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Worshippers pray during Sunday Mass at the cathedral in Kaya, Burkina Faso, in 2019 (OSV News /Anne Mimault, Reuters)

The majority of Christians in Burkina Faso are now shying away from Sunday services and instead praying at home after a series of deadly attacks by Islamist militants targeted churches and killed scores of worshippers. Source: NCR Online.

The latest attack by insurgents on a Catholic church in the northeastern part of the country on February 25 left at least 15 people dead. Local church officials said gunmen on motorcycles, suspected to be Islamist militants, raided the church during Sunday worship in Essakane village, close to the border with Mali, indiscriminately shooting at worshippers, including children sitting on their parents’ laps.

“People are devastated and are … avoiding Sunday Mass for fear of further attacks,” said Fr Jean-Pierre Sawadogo, vicar general of the Diocese of Dori, where the attack took place.

“The Church is under attack, and we ask for your prayers during this difficult time and prayers for those who died and were wounded during the recent attack,” he said News.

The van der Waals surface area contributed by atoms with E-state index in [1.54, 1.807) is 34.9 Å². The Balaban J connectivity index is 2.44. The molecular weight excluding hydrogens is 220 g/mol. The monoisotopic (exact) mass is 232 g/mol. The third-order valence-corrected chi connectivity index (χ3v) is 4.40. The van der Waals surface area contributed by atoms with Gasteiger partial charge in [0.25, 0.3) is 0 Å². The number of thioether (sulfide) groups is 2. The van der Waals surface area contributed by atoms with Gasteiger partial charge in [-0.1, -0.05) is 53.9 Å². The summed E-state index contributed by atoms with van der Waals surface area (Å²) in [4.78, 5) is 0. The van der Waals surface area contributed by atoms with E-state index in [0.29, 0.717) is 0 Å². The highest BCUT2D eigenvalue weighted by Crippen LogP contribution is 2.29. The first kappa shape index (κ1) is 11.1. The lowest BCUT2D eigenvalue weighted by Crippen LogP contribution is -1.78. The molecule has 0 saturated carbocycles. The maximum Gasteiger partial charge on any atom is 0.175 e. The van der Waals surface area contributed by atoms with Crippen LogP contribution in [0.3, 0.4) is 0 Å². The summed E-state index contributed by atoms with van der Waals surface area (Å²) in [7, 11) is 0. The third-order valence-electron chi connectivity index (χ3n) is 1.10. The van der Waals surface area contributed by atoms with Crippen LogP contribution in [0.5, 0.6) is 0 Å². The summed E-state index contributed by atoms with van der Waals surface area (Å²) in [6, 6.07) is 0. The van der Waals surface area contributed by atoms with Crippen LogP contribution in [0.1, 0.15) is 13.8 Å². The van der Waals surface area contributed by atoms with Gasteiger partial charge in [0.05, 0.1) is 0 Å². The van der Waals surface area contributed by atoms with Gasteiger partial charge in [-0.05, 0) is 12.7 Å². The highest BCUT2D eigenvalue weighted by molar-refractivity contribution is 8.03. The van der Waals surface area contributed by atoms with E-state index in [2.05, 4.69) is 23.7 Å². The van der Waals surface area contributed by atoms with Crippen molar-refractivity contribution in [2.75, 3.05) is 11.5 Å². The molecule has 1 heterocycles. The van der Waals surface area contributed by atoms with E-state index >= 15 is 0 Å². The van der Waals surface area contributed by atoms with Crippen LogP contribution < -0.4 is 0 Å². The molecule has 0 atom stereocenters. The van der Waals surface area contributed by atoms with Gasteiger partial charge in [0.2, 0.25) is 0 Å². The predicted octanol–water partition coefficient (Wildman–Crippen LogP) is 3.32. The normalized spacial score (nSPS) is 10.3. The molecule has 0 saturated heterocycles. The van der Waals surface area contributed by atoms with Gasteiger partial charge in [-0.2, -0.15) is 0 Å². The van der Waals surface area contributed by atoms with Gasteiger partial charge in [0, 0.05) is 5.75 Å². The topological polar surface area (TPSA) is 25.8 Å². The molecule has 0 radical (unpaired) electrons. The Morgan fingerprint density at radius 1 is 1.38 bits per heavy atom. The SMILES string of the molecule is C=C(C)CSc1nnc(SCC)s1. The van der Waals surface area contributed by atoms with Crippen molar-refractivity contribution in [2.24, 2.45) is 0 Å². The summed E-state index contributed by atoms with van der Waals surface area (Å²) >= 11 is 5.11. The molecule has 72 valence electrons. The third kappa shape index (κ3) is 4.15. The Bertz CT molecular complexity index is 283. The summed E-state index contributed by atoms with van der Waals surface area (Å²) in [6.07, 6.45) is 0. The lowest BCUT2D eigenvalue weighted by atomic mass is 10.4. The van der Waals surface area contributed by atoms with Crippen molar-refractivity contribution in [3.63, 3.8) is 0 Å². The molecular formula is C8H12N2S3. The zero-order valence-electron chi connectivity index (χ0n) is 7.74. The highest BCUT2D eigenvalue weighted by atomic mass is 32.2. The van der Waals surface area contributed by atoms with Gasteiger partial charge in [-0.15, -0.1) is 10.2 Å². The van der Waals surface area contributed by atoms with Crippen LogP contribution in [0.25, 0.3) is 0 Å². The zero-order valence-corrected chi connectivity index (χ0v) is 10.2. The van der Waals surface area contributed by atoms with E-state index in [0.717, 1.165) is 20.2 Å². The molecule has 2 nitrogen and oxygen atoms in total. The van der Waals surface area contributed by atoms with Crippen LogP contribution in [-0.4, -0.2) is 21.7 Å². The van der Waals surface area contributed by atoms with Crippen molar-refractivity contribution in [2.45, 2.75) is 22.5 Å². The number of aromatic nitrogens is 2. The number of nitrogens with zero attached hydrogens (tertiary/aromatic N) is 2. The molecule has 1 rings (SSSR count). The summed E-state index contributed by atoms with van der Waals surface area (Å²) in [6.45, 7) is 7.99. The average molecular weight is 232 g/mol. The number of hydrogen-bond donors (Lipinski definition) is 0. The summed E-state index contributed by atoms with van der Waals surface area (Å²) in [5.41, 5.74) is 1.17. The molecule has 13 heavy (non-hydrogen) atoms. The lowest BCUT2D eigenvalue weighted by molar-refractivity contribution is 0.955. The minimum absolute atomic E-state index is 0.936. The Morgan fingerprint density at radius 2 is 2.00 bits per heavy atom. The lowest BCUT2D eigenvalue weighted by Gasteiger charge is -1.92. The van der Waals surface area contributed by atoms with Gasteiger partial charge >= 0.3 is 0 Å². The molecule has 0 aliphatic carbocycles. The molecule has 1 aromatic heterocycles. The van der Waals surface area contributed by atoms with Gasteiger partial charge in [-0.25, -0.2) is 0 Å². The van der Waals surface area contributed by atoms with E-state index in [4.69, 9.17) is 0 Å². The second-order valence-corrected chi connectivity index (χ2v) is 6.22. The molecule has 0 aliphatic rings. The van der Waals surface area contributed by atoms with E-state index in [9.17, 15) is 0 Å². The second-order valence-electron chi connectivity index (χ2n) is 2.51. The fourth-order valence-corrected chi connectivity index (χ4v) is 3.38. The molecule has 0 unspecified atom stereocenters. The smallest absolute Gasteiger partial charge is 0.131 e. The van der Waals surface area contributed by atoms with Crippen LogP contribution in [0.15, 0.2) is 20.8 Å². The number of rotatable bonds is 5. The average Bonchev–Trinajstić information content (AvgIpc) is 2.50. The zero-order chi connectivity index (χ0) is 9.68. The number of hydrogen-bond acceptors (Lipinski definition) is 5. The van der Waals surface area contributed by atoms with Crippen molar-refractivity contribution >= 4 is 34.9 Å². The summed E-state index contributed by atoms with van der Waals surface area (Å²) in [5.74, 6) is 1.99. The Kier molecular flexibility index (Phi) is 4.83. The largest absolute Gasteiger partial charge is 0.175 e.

Fr Sawadogo noted that most Christians in his diocese are “shaken” by the recent terrorist attack on a Catholic church. “It’s a sad situation, and it’s going to affect our pastoral activities as people continue to stay away from places of worship,” he said.

The West African nation of 21 million people has experienced civil war between the government and Islamist rebels since 2015. The recent report by Human Rights Watch underlined that non-state armed groups control up to 50 per cent of the country’s territory, and the conflict has led to the death of thousands of people and displaced over 2 million people.

Since 2021, jihadists have increasingly targeted Christians in villages, churches and workplaces. Islamist militants have also destroyed churches and warned Christians not to worship publicly. In 2024, Open Doors ranked Burkina Faso as the 20th worst country to live in as a Christian. The country is 25 per cent Christian and 60 per cent Muslim.


Life-threatening concerns keep Burkina Faso Catholics from Sunday Mass (By Tony Onyuolo, OSV News via NCR Online